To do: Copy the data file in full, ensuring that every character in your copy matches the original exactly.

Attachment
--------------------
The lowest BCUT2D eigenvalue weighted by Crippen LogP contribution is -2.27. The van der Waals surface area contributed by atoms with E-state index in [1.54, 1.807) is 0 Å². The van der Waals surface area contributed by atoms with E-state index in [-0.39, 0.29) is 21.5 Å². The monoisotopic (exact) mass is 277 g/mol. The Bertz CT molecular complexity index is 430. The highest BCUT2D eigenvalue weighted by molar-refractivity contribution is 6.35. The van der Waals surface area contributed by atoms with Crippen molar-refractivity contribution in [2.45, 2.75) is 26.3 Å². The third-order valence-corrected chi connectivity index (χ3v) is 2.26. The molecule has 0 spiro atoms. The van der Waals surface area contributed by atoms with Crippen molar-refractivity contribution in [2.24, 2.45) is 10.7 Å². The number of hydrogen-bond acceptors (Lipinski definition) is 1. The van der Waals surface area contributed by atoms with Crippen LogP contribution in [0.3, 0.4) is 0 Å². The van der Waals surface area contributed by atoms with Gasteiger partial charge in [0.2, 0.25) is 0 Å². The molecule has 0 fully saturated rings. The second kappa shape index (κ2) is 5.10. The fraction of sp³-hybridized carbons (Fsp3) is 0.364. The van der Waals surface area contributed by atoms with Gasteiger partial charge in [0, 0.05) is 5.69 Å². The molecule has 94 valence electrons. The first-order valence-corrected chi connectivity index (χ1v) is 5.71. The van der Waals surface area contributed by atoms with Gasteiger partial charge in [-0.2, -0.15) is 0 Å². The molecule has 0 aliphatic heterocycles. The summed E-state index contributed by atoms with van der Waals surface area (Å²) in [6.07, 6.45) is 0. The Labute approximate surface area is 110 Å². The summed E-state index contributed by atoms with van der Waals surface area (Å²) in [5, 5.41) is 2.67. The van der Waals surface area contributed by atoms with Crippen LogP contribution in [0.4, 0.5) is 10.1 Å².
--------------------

The lowest BCUT2D eigenvalue weighted by Crippen LogP contribution is -2.27. The van der Waals surface area contributed by atoms with E-state index in [1.54, 1.807) is 0 Å². The van der Waals surface area contributed by atoms with E-state index in [-0.39, 0.29) is 21.5 Å². The monoisotopic (exact) mass is 277 g/mol. The Bertz CT molecular complexity index is 430. The highest BCUT2D eigenvalue weighted by molar-refractivity contribution is 6.35. The van der Waals surface area contributed by atoms with Crippen molar-refractivity contribution in [2.45, 2.75) is 26.3 Å². The third-order valence-corrected chi connectivity index (χ3v) is 2.26. The molecule has 0 spiro atoms. The van der Waals surface area contributed by atoms with Crippen molar-refractivity contribution in [2.24, 2.45) is 10.7 Å². The number of hydrogen-bond acceptors (Lipinski definition) is 1. The van der Waals surface area contributed by atoms with Crippen LogP contribution in [0.3, 0.4) is 0 Å². The van der Waals surface area contributed by atoms with Gasteiger partial charge in [0.2, 0.25) is 0 Å². The molecule has 0 fully saturated rings. The second kappa shape index (κ2) is 5.10. The fraction of sp³-hybridized carbons (Fsp3) is 0.364. The van der Waals surface area contributed by atoms with Gasteiger partial charge in [0, 0.05) is 5.69 Å². The molecule has 94 valence electrons. The first-order valence-corrected chi connectivity index (χ1v) is 5.71. The van der Waals surface area contributed by atoms with Gasteiger partial charge in [-0.2, -0.15) is 0 Å². The molecule has 0 aliphatic heterocycles. The summed E-state index contributed by atoms with van der Waals surface area (Å²) in [6.07, 6.45) is 0. The Labute approximate surface area is 110 Å². The summed E-state index contributed by atoms with van der Waals surface area (Å²) in [5, 5.41) is 2.67. The van der Waals surface area contributed by atoms with Crippen LogP contribution in [0.4, 0.5) is 10.1 Å².